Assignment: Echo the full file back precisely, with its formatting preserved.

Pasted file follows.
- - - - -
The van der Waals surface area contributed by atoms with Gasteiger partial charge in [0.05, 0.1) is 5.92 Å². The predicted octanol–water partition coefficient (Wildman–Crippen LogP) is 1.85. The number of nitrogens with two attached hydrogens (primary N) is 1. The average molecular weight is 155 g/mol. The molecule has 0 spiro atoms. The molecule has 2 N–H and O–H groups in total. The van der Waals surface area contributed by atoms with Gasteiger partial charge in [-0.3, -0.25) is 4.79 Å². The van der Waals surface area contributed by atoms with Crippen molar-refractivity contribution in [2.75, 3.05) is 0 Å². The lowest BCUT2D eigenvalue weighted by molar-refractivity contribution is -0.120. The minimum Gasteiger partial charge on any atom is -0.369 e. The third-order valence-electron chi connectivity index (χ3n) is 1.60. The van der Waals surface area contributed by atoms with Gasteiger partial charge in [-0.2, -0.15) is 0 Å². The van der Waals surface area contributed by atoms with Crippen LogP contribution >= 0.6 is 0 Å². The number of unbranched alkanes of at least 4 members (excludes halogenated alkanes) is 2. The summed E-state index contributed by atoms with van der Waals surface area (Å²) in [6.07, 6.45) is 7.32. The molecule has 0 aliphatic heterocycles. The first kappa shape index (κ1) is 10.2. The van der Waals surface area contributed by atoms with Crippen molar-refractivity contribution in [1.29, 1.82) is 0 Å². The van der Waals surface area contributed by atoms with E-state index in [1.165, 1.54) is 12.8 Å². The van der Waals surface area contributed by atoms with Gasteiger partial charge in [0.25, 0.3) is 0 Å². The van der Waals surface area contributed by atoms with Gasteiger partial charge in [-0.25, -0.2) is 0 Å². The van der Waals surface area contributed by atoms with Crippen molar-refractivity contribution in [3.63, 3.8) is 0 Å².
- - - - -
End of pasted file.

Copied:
The van der Waals surface area contributed by atoms with Gasteiger partial charge in [0.05, 0.1) is 5.92 Å². The predicted octanol–water partition coefficient (Wildman–Crippen LogP) is 1.85. The number of nitrogens with two attached hydrogens (primary N) is 1. The average molecular weight is 155 g/mol. The molecule has 0 spiro atoms. The molecule has 2 N–H and O–H groups in total. The van der Waals surface area contributed by atoms with Gasteiger partial charge in [-0.3, -0.25) is 4.79 Å². The van der Waals surface area contributed by atoms with Crippen molar-refractivity contribution in [2.75, 3.05) is 0 Å². The lowest BCUT2D eigenvalue weighted by molar-refractivity contribution is -0.120. The minimum Gasteiger partial charge on any atom is -0.369 e. The third-order valence-electron chi connectivity index (χ3n) is 1.60. The van der Waals surface area contributed by atoms with Gasteiger partial charge in [-0.2, -0.15) is 0 Å². The van der Waals surface area contributed by atoms with Crippen LogP contribution >= 0.6 is 0 Å². The number of unbranched alkanes of at least 4 members (excludes halogenated alkanes) is 2. The summed E-state index contributed by atoms with van der Waals surface area (Å²) in [6.07, 6.45) is 7.32. The molecule has 0 aliphatic heterocycles. The first kappa shape index (κ1) is 10.2. The van der Waals surface area contributed by atoms with Crippen molar-refractivity contribution in [1.29, 1.82) is 0 Å². The van der Waals surface area contributed by atoms with E-state index in [1.165, 1.54) is 12.8 Å². The van der Waals surface area contributed by atoms with Gasteiger partial charge in [0.25, 0.3) is 0 Å². The van der Waals surface area contributed by atoms with Gasteiger partial charge in [-0.25, -0.2) is 0 Å². The van der Waals surface area contributed by atoms with Crippen molar-refractivity contribution in [3.63, 3.8) is 0 Å².